benthic periscope
cloaked along the earth’s crust
then – flurried sand

The life of a flatfish (e.g., sole, flounder, halibut) is the opposite to that of the ugly duckling. Flatfish start life cute as a button – swimming about upright with an eye on each side of their heads. Then a metamorphosis occurs and the darling fry turn into flattened, asymmetrical “Picasso” fish with both eyes on one side of the body.

The side of the body with both eyes faces upward and is mottled, usually in drab colours that camouflage well with the ocean sediment. The other side of the body faces downward and is devoid of eyes and colour. Flatfish slink along the ocean bed, their bodies rippling like a windblown flag. A flatfish’s mouth ranges from a European flounder’s goofy smile to the toothy sneer of a California halibut waiting to snatch up an unsuspecting small fish for dinner.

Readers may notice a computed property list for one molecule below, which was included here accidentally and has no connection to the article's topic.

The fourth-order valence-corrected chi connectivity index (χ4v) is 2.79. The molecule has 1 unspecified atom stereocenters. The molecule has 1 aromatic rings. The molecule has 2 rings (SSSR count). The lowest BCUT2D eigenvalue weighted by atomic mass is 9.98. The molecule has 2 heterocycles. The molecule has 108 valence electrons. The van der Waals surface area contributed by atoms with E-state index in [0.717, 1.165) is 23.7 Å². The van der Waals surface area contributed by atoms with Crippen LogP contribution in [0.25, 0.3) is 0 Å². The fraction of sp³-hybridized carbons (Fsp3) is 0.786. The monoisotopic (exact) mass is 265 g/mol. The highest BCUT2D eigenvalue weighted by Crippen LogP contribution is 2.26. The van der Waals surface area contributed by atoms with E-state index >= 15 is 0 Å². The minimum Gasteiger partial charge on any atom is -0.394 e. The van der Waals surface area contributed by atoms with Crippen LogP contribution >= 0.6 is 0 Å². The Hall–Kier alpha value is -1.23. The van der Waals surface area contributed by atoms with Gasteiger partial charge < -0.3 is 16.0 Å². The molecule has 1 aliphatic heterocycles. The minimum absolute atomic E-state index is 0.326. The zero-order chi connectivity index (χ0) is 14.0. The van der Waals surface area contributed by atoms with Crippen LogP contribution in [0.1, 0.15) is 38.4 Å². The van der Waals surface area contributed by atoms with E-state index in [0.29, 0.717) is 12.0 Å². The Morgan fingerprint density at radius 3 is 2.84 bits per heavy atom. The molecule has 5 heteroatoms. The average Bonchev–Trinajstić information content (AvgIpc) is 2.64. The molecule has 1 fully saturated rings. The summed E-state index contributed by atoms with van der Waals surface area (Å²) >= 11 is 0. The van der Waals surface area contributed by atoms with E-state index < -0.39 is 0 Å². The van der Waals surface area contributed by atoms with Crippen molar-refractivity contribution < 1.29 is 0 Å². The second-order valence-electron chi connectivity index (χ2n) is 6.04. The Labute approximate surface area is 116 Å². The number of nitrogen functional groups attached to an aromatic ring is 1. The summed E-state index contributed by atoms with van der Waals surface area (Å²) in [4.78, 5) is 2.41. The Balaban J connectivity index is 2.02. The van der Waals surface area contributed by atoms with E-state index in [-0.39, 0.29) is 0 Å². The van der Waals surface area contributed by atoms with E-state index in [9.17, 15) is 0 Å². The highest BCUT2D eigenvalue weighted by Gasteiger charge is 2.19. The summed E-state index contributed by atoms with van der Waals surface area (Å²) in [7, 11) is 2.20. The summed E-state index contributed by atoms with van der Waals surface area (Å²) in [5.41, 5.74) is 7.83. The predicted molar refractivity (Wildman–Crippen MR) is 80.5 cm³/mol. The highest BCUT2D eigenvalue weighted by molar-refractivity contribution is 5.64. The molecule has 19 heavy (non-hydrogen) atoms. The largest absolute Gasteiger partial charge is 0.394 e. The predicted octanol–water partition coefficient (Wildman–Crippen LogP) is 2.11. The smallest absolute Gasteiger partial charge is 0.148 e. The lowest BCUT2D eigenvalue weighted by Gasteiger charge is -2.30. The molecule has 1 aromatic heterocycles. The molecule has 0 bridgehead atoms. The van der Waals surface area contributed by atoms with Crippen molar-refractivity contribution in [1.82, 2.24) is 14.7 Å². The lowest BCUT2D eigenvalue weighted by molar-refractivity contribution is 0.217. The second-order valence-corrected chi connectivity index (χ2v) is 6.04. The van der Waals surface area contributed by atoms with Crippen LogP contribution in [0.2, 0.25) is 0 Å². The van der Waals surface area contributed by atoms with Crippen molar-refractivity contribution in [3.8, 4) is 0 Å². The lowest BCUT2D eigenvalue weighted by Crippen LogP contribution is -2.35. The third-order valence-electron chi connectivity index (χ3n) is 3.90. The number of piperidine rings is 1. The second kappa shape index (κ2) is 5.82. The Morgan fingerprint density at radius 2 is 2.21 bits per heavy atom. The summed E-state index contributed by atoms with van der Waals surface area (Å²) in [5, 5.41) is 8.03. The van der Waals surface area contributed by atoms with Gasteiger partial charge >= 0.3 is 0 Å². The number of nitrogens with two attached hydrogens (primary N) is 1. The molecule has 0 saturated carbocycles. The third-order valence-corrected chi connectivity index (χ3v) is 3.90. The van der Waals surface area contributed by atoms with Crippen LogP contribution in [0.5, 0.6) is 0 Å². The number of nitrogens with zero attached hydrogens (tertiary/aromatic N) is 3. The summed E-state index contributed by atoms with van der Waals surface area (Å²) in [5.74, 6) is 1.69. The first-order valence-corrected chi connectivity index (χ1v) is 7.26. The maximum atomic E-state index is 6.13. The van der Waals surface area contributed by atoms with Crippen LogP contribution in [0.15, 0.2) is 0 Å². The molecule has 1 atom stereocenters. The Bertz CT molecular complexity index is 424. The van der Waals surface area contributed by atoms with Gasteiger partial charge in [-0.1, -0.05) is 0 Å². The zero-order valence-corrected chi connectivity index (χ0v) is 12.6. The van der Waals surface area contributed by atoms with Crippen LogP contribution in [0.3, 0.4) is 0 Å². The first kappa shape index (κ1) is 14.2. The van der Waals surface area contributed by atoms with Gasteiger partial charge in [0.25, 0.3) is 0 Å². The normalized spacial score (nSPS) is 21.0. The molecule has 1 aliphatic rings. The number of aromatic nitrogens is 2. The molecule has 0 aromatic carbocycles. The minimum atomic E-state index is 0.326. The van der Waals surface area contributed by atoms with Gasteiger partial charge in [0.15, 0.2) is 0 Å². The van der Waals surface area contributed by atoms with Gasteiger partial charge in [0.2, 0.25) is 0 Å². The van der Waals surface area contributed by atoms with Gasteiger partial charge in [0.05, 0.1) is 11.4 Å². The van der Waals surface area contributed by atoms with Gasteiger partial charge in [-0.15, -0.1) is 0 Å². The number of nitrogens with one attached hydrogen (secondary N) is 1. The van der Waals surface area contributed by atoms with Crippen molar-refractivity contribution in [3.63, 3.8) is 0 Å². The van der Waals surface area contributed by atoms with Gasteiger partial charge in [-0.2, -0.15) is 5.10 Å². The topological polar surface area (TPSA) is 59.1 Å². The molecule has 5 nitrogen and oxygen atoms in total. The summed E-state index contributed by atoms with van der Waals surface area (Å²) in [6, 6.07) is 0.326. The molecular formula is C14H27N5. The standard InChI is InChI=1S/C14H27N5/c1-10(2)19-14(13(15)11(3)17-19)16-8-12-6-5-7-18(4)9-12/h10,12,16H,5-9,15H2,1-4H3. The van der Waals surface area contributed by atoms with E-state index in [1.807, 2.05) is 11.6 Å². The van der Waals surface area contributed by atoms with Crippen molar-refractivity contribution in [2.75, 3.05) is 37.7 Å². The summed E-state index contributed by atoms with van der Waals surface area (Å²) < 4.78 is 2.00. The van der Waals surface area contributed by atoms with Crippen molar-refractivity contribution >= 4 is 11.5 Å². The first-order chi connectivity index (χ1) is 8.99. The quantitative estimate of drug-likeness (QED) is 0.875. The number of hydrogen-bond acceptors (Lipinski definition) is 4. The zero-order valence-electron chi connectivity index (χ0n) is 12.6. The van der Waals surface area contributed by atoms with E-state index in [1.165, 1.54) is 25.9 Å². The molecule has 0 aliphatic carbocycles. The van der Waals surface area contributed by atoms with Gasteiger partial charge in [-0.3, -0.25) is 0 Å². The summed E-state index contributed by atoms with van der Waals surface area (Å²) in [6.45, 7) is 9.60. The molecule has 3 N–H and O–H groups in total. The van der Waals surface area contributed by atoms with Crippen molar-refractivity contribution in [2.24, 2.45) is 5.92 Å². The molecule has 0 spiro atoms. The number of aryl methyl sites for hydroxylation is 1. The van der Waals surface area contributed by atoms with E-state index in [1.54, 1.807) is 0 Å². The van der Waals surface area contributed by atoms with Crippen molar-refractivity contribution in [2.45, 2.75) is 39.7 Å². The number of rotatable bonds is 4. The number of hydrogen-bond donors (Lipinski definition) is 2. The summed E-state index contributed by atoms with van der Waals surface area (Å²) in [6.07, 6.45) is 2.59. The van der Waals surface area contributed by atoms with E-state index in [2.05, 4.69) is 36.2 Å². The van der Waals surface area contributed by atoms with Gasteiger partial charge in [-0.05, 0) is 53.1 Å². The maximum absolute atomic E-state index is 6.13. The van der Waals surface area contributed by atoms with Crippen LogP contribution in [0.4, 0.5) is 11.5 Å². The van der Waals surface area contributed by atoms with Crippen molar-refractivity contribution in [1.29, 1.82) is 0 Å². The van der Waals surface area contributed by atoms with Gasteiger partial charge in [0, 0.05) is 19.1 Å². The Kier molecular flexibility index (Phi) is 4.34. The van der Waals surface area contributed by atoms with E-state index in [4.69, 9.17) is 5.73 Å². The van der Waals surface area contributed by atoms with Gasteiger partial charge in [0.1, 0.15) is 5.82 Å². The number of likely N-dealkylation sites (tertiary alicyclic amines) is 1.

What’s the deal with a flatfish’s eye meandering from one side of the body to the other as it gets older?

Paul Myers suggests flatfish are simply transforming from juvenile to adult form like many marine fishes, but in an exaggerated and peculiar way.

Initially larval fish (including larval flatfishes) drift in the pelagic zone (i.e., not the bottom, not the coast) eating zooplankton. Upright swimming and normal eye placement seems appropriate for this life stage. Eventually larvae settle down on their new homes, perhaps a coral reef, and metamorphose into miniature versions of adult fish. Flatfish will literally settle down onto the seafloor. As upright swimming is abandoned and pancake mode is engaged, normal eye placement may be a problem. An adult flatfish with two eyes on one side of the body would probably have better success hunting and hiding than an adult with only one eye.

I suppose now that I’ve looked at so many images of flatfishes, they aren’t that ugly. After all, my two eyes are also on one side of my body.